What we see all the different forms of matter around is just a form of energy. Why can't this energy be the most fundamental particle. Given dust can turn into a star and then emit all sorts of radiation loosing energy over a period of time either collapse to worst case of black hole or burst as a supernova. The dust and gas would again collapse again at some point of time and start the cycle all over again. Why can't energy be then the fundamental particle?

  • $\begingroup$ Have a look at the standard model of particle physics en.wikipedia.org/wiki/Standard_Model . all the entries in the table are "particles" the fundamental building blocks of nature. They interact with each other according to the energies of the system and the dynamical equations. All of them have energy, both as rest mass, and possibly kinetic, if in motion. $\endgroup$ – anna v Feb 15 '13 at 7:26

Students have a tendancy to think of the energy as a thing in it's own right - possibly as a result of watching too many episodes of Star Trek. As various people have commented, energy is a property of a system not an object in it's own right.

You can see this very easily. Take two objects of mass M coming towards each other at speed $v$. What is the kinetic energy of the system? If you're in the centre of mass frame you see two objects both moving at speed $v$, so the total kinetic energy is $mv^2$. But suppose you're sitting on one of the objects. Now you see your object has zero KE because it's stationary while the other object is moving at $2v$, so the total KE is $2mv^2$, which is different from the previous result.

So energy is frame dependant unlike for example the number of particles, which is frame independant (we'll gloss over the Unruh effect here!).

  • $\begingroup$ Very clean demonstration $\endgroup$ – Michael Brown Feb 15 '13 at 8:00
  • $\begingroup$ One object of mass $m$ moving at speed $v$ has KE $0.5mv^2$. Two such objects have KE $0.5mv^2 + 0.5mv^2 = mv^2$. In the second frame KE = $0.5m(2v^2) = 2mv^2$. $\endgroup$ – John Rennie Feb 15 '13 at 8:14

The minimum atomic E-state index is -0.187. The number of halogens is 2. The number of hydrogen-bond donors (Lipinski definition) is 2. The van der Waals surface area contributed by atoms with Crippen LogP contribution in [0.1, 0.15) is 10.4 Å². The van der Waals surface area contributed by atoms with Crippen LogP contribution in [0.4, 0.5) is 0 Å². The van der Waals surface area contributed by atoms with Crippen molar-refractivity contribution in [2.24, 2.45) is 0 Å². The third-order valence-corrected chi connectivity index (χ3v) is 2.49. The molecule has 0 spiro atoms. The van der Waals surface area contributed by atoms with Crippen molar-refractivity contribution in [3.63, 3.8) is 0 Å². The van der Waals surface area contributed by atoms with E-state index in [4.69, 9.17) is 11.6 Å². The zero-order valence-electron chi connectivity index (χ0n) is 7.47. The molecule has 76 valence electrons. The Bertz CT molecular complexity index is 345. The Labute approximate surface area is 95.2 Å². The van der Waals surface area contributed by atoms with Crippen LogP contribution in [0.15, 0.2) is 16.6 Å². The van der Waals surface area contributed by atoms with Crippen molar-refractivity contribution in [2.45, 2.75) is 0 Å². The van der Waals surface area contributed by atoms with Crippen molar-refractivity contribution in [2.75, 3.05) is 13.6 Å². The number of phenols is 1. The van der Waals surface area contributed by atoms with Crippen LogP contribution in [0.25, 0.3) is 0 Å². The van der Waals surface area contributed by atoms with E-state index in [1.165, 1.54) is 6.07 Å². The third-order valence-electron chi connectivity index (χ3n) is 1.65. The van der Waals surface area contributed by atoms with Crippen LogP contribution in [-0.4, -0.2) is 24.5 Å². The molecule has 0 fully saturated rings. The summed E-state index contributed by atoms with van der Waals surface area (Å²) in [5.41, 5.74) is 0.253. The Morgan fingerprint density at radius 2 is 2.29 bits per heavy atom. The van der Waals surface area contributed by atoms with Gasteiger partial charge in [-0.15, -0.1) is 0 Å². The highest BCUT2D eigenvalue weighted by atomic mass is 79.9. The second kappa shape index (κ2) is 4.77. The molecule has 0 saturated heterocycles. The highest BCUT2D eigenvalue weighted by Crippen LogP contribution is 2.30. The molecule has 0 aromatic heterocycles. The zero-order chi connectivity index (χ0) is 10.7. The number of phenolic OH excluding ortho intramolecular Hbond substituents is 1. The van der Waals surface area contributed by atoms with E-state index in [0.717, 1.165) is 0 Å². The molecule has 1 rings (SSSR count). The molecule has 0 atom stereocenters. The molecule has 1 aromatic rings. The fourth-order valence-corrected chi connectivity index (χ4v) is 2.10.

• $\begingroup$ Think you mean $\frac{1}{2}m(2v)^2$ in the second frame $\endgroup$ – Michael Brown Feb 15 '13 at 8:19
  • $\begingroup$ @MichaelBrown: oops, yes, typo! $\endgroup$ – John Rennie Feb 15 '13 at 8:24

Energy isn't a particle. It's a property of particles. Saying "energy" is a particle is just as nonsensical as saying velocity is a particle.

  • $\begingroup$ what would be the outcome of annihilation of electron with positron..energy..2 anti-particles collide to release energy..what would it be? $\endgroup$ – user20982 Feb 15 '13 at 5:23
  • $\begingroup$ Photons, with energy equal to the electron's + the positron's. $\endgroup$ – Jold Feb 15 '13 at 5:41
  • $\begingroup$ guess i need to correct myself here.. annihilation of electron with positron would produce 2 gamma ray photons...which leads to think..photons are the most fundamental particles now.. $\endgroup$ – user20982 Feb 15 '13 at 5:42
  • $\begingroup$ Photons are no more fundamental than any other elementary particle. $\endgroup$ – Jold Feb 15 '13 at 5:45
  • $\begingroup$ so the annihilation created 2 high energy photons...the difference in mass of the earlier electron and positron is now converted to the high energy ..wherein energy being conserved... so is it true to say what we see around is all different forms of energy? guess i am going nowehere with this..thanks for your help $\endgroup$ – user20982 Feb 15 '13 at 6:20

Your Answer

By clicking “Post Your Answer”, you agree to our terms of service, privacy policy and cookie policy

Not the answer you're looking for? Browse other questions tagged or ask your own question.